Gavin’s grin disappeared, replaced by firm lips set in a determined line. His next words came out in a manner that brooked no rebuttal. “Once again, I’m fine, Alex. Thank you for your offer, but I assure you that there’s no need for it. Now, if you don’t mind…I have an important meeting for which I really shouldn’t be late.”

With a short bow he was gone, leaving Alex with the distinct impression that she’d been summarily dismissed. And Alexandra Stafford did not like being dismissed.


He took a long drink of scotch and leaned back in his chair, staring into the distance. To an unsuspecting onlooker, the paper held carelessly in his hand would appear forgotten and unimportant. The exact opposite was true.

Scrawled across the parchment were two lines of text.

Young Blackmoor is out of mourning.

Find out what he knows.

His mind was swirling with possibilities, turning over the various next steps that lay before him. While the young earl had been prepared for his new station since birth, it was guaranteed that he hadn’t expected to assume it so abruptly or so early in life. The odds that he’d been apprised of any information by his father were slim, but even slim odds left too much of a possibility for discovery. He could not risk discovery.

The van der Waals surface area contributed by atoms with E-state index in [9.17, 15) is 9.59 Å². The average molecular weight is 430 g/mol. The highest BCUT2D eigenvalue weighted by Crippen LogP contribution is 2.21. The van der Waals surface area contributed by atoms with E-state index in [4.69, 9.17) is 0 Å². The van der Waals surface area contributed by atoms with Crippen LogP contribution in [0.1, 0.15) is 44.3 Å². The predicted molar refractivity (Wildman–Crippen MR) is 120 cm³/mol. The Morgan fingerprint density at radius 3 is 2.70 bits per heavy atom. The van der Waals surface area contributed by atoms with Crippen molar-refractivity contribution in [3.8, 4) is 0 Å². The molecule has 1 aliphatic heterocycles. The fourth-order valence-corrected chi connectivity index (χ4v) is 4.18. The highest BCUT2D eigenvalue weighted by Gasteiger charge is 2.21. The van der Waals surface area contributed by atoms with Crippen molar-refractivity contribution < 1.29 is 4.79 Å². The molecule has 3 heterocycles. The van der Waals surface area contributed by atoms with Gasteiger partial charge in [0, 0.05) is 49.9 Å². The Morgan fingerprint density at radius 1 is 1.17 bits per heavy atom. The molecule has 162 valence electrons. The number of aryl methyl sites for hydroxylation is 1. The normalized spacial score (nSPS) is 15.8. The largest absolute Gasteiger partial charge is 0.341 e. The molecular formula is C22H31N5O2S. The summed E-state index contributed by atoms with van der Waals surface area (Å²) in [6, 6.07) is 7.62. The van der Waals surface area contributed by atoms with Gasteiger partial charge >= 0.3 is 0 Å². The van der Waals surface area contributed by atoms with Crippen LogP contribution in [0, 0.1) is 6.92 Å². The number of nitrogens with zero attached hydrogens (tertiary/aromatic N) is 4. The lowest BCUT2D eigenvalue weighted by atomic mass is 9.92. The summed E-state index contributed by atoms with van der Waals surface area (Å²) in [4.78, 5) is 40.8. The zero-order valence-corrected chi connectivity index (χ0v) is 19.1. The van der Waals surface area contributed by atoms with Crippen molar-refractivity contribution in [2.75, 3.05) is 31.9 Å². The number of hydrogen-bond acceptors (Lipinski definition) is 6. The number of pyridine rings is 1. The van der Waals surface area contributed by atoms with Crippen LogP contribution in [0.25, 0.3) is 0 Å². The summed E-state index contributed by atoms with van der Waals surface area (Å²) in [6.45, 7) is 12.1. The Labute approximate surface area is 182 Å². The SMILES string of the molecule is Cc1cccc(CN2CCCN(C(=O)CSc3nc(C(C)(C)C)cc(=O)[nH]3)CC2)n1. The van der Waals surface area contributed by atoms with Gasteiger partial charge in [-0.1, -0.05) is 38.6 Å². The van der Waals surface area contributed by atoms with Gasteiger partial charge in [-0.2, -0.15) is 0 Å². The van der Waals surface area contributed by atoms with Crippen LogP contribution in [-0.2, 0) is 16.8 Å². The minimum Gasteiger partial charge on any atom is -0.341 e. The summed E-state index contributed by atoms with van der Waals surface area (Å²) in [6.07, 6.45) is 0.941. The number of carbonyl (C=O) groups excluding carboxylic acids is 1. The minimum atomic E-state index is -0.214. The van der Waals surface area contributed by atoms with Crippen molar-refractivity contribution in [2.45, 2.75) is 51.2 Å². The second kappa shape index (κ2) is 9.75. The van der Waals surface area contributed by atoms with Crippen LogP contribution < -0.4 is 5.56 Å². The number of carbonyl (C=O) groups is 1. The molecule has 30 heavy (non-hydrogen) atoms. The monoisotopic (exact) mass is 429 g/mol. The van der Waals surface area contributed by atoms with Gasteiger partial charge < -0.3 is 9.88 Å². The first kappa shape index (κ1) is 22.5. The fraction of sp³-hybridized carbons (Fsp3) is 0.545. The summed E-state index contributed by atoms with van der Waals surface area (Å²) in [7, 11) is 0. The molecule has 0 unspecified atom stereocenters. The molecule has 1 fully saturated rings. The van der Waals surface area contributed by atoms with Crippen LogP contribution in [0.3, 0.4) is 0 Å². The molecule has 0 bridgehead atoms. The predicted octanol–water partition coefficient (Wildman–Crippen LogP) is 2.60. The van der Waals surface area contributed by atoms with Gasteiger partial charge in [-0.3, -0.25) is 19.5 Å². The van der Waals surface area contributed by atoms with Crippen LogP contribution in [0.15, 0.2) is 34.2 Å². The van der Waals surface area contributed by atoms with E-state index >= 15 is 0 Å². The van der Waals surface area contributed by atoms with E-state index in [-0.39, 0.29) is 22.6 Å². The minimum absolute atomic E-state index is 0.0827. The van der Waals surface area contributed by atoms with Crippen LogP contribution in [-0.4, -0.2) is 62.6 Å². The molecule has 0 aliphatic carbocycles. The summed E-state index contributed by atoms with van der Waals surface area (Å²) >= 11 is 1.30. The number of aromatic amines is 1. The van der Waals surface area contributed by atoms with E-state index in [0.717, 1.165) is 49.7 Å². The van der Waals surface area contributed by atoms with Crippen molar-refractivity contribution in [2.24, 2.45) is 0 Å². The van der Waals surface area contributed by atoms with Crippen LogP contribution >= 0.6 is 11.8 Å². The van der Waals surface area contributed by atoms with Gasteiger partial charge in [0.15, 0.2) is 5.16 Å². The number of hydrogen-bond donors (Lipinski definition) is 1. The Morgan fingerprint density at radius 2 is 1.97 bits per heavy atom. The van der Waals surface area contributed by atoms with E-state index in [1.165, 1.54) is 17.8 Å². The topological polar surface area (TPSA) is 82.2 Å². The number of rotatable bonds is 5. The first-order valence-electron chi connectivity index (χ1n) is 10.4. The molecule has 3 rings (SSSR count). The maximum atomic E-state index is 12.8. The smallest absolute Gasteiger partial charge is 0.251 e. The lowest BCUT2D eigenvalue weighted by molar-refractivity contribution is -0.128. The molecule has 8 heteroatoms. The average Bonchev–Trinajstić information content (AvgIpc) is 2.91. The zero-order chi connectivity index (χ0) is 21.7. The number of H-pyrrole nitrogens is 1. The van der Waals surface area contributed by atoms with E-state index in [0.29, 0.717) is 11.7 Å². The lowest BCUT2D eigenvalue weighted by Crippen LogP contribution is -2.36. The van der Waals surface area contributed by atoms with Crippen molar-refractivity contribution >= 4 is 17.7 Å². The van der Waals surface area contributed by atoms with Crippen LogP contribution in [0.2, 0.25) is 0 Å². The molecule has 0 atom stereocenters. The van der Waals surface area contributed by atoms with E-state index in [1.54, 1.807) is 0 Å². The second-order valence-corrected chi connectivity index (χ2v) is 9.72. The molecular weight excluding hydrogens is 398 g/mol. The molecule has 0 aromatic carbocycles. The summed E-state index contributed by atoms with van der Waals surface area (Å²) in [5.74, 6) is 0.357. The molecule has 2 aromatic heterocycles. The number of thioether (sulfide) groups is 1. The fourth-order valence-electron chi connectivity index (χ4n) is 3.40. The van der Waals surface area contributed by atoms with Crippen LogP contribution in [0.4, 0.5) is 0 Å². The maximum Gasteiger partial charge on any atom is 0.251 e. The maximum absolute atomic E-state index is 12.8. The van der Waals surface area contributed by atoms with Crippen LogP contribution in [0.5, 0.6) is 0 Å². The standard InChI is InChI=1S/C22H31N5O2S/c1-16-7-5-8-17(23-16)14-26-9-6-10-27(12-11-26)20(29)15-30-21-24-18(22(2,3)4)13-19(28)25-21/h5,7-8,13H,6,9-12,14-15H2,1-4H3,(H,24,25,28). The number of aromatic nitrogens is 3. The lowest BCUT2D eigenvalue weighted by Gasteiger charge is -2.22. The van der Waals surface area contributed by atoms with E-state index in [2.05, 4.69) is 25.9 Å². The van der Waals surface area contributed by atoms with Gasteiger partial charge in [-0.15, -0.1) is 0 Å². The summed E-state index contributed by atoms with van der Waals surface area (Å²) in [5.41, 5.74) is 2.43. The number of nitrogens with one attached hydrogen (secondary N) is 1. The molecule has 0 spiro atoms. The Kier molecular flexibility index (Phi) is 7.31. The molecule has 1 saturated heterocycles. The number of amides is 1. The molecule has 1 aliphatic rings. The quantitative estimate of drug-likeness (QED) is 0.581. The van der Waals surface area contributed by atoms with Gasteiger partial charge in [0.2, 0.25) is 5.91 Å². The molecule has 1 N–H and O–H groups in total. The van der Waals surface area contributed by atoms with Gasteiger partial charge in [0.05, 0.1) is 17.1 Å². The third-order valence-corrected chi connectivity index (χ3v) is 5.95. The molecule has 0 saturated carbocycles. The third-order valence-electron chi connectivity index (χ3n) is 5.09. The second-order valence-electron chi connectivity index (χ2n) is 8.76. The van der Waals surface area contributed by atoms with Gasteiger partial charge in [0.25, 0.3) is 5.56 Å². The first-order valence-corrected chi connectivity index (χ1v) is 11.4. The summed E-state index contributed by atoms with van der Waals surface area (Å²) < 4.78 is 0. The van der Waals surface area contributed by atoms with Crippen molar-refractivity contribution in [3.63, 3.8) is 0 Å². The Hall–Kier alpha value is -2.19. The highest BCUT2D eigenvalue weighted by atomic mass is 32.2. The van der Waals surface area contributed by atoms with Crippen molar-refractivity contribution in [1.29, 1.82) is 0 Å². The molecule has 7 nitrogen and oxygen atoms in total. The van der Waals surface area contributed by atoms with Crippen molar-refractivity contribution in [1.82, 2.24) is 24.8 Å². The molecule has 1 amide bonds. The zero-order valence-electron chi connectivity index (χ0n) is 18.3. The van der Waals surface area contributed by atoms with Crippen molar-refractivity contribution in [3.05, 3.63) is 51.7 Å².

As it was, the death of the elder earl had set his French associates on edge. They had been very angry about his actions, and he’d had to work tirelessly to prove that he was a worthwhile partner. It continued to cost him dearly as he struggled to regain their trust.

He swore harshly under his breath. His first thought was to do away with the new earl altogether, but he recognized that this would bring investigation and suspicion down upon them all, especially if there was information hidden somewhere in Blackmoor House. The dead earl had been loathsome but never stupid. Whatever he had known, he would have documented. If that documentation were found, they would all be in danger.

To date, he had told his partners that he did not believe them in danger of discovery, but they were beginning to doubt him. He could see it in their eyes, hear it in their voices. He had to tread lightly. The only way to ensure his safety was to do as they commanded.